As a mother, there are a few important concerns you must ask as you watch your little girl grow up. Questions like, “Will my daughter have good self-esteem?” “When will she have her first kiss?” and most importantly, “Is my daughter…simple?” If your answer to the last question is a solid “Yes,” it is your duty as a parent to tell your daughter the truth before she starts thinking too much about too many things. Here are a few easy tips to lessen the blow:
If She Can Read: Tell her in a fortune cookie.
Everyone’s favorite part of eating take-out is opening that little soothsaying, tooth-decaying confection.. When your daughter reads, “You are dumber than you think,” she’ll assume it’s her destiny and not her mother’s sly method of insinuation. Lucky numbers: 1, 2, 3. That’s as far as she’ll ever count.
If She Can’t Read: Tell her dressed as Santa.
If your daughter is four years old and still can’t read, it’s time to throw in the towel. You’ve been trying to teach her for four years, after all. How can you tell your daughter she’s illiterate without destroying your relationship? She needs to hear it from a man in her life: Santa. When Danielle hears, “You can’t read, and you’ll never learn,” while on the lap of Father Christmas himself, she’ll deeply appreciate his honesty. Slap on your white beards, Mommies, and let Santa take the hit!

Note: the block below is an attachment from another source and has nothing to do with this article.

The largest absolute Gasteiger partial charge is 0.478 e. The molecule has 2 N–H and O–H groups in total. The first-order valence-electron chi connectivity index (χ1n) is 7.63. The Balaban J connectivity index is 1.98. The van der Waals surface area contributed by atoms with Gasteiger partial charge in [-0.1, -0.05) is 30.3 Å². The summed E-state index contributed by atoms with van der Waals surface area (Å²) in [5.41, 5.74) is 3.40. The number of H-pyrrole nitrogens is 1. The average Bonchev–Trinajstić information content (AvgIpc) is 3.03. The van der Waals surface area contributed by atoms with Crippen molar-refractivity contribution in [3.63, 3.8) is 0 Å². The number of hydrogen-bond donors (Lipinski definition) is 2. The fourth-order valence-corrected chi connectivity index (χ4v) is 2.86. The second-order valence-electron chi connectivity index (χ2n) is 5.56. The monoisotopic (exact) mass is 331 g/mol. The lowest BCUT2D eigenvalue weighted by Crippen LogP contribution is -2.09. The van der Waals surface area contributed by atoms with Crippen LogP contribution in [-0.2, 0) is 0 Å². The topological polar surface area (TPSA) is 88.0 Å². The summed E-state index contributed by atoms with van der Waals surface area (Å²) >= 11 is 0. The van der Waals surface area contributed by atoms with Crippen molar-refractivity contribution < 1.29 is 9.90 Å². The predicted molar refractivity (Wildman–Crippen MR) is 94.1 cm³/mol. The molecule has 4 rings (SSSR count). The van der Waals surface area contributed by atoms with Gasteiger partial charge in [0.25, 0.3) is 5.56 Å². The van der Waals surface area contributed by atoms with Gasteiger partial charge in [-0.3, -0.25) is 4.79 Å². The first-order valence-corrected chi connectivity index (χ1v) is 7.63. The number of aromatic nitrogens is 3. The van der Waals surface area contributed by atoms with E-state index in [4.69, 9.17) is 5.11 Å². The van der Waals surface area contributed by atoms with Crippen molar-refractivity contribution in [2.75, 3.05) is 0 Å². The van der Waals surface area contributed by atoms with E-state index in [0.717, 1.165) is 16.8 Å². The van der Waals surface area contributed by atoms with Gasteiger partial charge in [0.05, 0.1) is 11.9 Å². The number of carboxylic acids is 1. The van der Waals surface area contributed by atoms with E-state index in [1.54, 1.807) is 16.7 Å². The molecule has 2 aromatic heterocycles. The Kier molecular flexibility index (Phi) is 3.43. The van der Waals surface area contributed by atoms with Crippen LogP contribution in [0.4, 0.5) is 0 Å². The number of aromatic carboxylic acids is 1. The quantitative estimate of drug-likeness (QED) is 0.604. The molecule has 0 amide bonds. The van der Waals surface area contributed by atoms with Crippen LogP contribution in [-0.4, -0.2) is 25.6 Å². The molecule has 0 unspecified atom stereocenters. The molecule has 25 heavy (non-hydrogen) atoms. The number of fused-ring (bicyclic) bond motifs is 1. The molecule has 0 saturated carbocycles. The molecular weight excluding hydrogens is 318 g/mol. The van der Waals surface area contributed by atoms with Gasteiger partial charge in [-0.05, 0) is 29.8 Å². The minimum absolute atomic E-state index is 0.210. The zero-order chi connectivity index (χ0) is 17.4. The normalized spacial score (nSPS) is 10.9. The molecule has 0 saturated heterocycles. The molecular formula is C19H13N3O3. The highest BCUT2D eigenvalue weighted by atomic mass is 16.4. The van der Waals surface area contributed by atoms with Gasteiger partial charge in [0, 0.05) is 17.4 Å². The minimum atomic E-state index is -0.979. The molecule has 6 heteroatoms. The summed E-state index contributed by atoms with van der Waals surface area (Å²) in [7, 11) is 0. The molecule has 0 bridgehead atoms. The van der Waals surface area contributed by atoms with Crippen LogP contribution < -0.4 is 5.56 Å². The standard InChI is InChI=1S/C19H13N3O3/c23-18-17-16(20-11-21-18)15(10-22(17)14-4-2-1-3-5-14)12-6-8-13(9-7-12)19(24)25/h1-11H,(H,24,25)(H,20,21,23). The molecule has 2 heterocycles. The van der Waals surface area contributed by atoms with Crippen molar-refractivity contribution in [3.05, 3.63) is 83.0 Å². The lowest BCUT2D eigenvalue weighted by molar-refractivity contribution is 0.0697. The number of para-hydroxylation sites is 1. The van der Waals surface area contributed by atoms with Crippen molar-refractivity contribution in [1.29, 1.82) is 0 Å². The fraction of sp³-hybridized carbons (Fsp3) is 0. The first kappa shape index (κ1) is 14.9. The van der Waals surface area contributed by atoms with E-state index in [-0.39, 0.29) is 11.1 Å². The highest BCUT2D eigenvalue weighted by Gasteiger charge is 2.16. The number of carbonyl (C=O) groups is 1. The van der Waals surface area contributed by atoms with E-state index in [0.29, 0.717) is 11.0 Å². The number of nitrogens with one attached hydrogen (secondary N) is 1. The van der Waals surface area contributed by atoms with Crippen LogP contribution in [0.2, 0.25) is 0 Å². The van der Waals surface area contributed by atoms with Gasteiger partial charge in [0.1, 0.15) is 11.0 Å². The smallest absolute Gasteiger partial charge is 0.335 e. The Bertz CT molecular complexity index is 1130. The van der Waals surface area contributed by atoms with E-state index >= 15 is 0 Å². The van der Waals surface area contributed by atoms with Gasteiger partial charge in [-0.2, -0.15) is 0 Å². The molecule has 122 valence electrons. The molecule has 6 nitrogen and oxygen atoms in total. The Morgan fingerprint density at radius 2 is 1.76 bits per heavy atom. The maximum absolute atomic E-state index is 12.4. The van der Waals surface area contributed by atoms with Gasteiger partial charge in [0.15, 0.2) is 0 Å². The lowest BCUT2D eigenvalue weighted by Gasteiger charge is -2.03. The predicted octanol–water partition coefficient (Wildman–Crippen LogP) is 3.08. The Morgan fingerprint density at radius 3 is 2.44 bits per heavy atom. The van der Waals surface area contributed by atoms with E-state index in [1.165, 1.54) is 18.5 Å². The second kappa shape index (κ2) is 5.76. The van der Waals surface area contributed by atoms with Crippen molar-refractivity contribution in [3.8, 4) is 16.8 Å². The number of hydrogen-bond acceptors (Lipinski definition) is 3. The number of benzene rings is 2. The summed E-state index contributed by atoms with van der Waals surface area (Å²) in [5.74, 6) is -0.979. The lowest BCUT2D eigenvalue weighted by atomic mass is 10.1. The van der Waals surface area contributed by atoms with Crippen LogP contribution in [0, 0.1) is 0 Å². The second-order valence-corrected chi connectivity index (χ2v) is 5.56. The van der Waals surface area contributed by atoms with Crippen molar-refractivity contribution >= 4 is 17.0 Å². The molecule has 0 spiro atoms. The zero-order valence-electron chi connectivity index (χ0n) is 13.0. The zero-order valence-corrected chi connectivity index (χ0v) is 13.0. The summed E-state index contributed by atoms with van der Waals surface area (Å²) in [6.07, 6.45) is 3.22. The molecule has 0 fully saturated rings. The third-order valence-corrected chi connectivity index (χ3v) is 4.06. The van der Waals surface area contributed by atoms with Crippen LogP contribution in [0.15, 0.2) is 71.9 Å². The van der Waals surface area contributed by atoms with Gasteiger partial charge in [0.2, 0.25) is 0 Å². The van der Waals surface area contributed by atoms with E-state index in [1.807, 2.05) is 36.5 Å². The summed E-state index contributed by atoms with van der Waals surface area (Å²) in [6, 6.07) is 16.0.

Tell her in a lullaby.
Singing your little one to sleep is a tender moment between mother and child. If you’re not sure how to break it to your daughter that she’s already a lost cause for the Ivy League, try utilizing her vulnerability by saying it in a lullaby. Try peppering in, “Hush little baby, don’t you cry/ Nothing you say is ever relevant to the conversation.” This will strengthen your bond. Plus, simple girls remember things more easily when told in a song. Even the simplest girls start to build a sense of self early in childhood, and it’s important you make her aware of her limitations.
If She Can’t Take Hints: Be Blunt.
Honesty is the best policy as you develop your relationship with your children, especially your simplest one. If she hasn’t gotten the idea yet, sit with your daughter, look at her dead in the eyes and say, “You’re not bright, sweetheart.” Keep it plain and simple. Get it?
Girls may be made of sugar, spice and everything nice, but it’s important to loudly acknowledge their cognitive setbacks before they have too many hopes or dreams. One of the greatest tests of motherhood is whether or not to abandon your simple child. My daughter is no exception. Just stick with it, and the other mothers will eventually admire your unwavering devotion to your simple child.